Mississippi is home to many small churches that have deep roots in folk traditions. Often their ministers have felt a call to preach and answered it without seeking any sort of theological training. Because their congregations usually do not participate in national organizations which establish order of the services, require standardized hymnals, or provide printed Sunday School literature, they rely mainly on oral tradition in their service and may retain practices, such as foot washing, which are not part of more standardized denominations. Music in such congregations is often based upon the tastes and talents of church members and played upon a variety of musical instruments brought from home, rather than written choral music accompanied by piano or organ. In such churches, spirituals, shape-note hymns, Dr. Watts devotional hymns, gospel quartet music, bluegrass gospel music and other sacred folk music is often performed by talented individuals and families who have long been involved with that music.

While the larger, more affluent congregations are not as likely to participate in folk music and rituals, it is possible that they may be serving new immigrant groups that are attempting to retain their cultural traditions. Often churches will make their facilities available to immigrant groups who wish to hold religious services in their own language with their own music. Ministers and program directors of host churches may be aware of musicians, crafts makers, and other tradition bearers among the immigrant community.

And, as we have seen, some recent immigrant groups such as the Vietnamese and East Indians have already formed their own worship centers, which also serve as cultural centers. Immigrant groups such as Mississippi’s Greeks, Slavonians, and Lebanese, which have long been part of the state, are often associated with a particular church. Their congregations are likely to strengthen cultural identity by celebrating holidays with traditional foods, music, crafts, and customs. Holiday bazaars, food festivals and programs sponsored by such churches may reveal community traditions of interest.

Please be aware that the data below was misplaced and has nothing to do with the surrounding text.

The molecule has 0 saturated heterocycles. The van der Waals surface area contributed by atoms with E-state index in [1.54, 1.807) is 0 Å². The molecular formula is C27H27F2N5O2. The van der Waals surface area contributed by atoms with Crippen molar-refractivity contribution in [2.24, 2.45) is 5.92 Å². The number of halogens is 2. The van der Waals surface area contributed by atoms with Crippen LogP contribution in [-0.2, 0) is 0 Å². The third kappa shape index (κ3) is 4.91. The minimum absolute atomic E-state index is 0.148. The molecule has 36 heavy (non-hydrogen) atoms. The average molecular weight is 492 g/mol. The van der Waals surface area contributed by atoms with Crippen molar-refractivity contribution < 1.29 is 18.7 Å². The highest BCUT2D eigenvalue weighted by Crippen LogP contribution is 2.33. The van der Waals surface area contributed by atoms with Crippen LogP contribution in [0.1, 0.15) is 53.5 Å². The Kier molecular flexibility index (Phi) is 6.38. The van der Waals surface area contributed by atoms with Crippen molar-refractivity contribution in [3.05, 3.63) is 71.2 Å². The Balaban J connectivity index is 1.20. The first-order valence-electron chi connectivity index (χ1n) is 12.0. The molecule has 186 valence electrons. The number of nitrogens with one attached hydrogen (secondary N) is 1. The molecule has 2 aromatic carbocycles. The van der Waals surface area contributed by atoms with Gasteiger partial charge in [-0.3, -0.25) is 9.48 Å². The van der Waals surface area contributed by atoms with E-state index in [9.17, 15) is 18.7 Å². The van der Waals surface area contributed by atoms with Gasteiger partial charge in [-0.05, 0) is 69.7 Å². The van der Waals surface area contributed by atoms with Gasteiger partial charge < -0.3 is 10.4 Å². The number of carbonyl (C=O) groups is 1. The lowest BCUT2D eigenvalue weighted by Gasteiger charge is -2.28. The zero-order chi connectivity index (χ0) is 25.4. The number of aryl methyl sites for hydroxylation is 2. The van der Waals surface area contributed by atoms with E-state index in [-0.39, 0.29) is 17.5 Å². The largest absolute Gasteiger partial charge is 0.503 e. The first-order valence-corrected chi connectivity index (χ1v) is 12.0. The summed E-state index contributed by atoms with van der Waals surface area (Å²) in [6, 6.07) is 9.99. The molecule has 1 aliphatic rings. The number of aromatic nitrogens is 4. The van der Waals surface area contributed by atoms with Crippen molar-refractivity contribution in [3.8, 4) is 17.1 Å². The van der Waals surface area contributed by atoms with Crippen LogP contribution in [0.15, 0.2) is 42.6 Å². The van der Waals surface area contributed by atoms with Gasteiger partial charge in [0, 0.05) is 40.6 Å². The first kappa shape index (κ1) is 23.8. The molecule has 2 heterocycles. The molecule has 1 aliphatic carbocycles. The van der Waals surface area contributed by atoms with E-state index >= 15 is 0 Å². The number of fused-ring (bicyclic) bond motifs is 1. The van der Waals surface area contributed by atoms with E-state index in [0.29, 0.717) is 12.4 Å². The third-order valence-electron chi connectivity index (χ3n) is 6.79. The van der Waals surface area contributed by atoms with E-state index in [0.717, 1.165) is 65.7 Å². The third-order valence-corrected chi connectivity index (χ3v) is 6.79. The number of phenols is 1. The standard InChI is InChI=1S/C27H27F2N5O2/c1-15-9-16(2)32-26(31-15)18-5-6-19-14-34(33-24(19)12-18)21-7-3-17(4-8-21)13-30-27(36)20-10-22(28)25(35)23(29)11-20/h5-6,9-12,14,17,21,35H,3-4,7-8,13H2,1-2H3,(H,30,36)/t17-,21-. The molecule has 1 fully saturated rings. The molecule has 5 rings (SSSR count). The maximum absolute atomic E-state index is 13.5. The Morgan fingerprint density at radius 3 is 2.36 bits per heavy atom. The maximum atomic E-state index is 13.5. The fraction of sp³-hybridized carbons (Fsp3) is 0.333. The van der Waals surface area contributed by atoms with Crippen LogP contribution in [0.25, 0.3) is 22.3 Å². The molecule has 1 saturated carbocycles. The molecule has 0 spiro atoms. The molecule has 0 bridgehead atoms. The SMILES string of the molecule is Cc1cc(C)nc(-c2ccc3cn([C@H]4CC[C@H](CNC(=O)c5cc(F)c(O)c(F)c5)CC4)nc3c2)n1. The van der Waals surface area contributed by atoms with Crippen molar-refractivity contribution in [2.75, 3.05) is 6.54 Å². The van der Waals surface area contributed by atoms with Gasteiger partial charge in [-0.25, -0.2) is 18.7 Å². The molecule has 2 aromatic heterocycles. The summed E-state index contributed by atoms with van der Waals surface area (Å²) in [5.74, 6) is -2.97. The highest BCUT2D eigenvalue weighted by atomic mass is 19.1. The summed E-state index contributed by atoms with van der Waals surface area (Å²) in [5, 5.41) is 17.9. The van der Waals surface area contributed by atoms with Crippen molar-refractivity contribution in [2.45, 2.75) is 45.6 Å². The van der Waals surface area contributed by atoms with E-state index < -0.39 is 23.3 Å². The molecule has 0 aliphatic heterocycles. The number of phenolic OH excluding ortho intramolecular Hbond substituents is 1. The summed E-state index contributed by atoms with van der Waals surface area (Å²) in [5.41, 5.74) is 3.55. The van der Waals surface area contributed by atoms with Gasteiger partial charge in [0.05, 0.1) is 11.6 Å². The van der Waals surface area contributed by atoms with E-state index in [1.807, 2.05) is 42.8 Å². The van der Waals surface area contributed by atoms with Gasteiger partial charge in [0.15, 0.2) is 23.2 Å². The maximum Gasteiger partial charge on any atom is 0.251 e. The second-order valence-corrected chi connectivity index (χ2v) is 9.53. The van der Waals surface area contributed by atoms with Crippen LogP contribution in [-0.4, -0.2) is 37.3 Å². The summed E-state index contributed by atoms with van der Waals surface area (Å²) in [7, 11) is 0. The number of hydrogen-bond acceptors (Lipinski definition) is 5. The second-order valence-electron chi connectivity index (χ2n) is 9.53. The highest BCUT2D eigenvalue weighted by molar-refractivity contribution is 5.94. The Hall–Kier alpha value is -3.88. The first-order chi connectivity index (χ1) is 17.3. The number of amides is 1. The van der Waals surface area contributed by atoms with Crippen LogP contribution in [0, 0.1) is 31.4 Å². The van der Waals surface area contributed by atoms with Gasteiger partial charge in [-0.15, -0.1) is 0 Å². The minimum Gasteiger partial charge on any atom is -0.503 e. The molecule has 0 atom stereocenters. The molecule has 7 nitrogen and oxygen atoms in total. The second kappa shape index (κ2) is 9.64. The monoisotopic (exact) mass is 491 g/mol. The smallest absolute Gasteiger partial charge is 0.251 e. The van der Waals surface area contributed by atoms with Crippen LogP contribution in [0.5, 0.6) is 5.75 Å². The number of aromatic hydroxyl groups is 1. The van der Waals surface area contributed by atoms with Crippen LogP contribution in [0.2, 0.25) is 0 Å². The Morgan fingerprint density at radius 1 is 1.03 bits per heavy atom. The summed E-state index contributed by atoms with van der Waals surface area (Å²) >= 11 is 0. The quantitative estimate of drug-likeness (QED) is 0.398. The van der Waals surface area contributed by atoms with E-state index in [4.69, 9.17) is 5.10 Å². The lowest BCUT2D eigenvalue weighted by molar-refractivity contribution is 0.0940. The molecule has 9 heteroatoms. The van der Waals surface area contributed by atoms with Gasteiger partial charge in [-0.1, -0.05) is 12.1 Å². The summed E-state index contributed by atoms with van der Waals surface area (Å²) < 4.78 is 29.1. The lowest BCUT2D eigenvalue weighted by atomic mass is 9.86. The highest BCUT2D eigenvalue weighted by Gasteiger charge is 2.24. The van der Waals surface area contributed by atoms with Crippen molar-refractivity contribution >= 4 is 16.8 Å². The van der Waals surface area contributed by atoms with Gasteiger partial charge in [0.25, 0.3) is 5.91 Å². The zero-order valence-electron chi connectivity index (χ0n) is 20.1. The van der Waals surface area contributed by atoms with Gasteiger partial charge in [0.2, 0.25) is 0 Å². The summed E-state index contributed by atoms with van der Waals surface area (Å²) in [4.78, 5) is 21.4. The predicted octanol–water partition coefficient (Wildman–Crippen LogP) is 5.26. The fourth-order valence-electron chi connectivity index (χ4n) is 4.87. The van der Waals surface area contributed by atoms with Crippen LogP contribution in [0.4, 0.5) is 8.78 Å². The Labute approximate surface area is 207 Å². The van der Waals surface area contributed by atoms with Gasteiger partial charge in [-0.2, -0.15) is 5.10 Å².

Think in terms of networks.

One traditional bluesman is likely to know and have an opinion of the talents of other bluesmen in the vicinity. The same holds for fiddlers, gospel groups, potters, and basket makers. When talking with traditional artists, always ask if they can suggest others to visit.

Follow the signs:

Mississippi roadsides abound in hand-made signs point to Saturday night jamborees, martin gourd-house makers, fiddle worm farms, gospel singing and other aspects of traditional culture. Such signs, as well as a row of new quilts hanging on a clothes line or a roadside stand full of jams and jellies, indicate that those within welcome those who are interested in their traditions.

An Overview of the Interview

Presenting folk artists and other tradition bearers gives project planners an exciting opportunity to be involved in original research. It is unlikely that the unique details of your community’s traditional arts have been documented; therefore they will have to be gathered through fieldwork. Fieldwork is the process of studying a traditional art form through interviews and observation. The reason for fieldwork is to develop an understanding of the tradition and its significance to those who carry it on. After a preliminary survey has revealed a traditional art to study and a representative of this art form to present, someone from the local arts agency will use tape recorders, still cameras, and possibly, video cameras to acquire information that will later be put to use in a number of ways, including introductions, publications, displays, and news releases about their projects.

Interviews lie at the heart of the information gathering process. The primary reason to conduct interviews is to gain a deeper understanding of the community’s traditions. Oral history interviews should be done with artists selected for residencies. These interviews are broader in scope than interviews done for immediate or specific use. They document personal histories, family backgrounds, religious and social affiliations; they discuss the way the tradition bearer learned his or her art and the context in which he or she uses the art.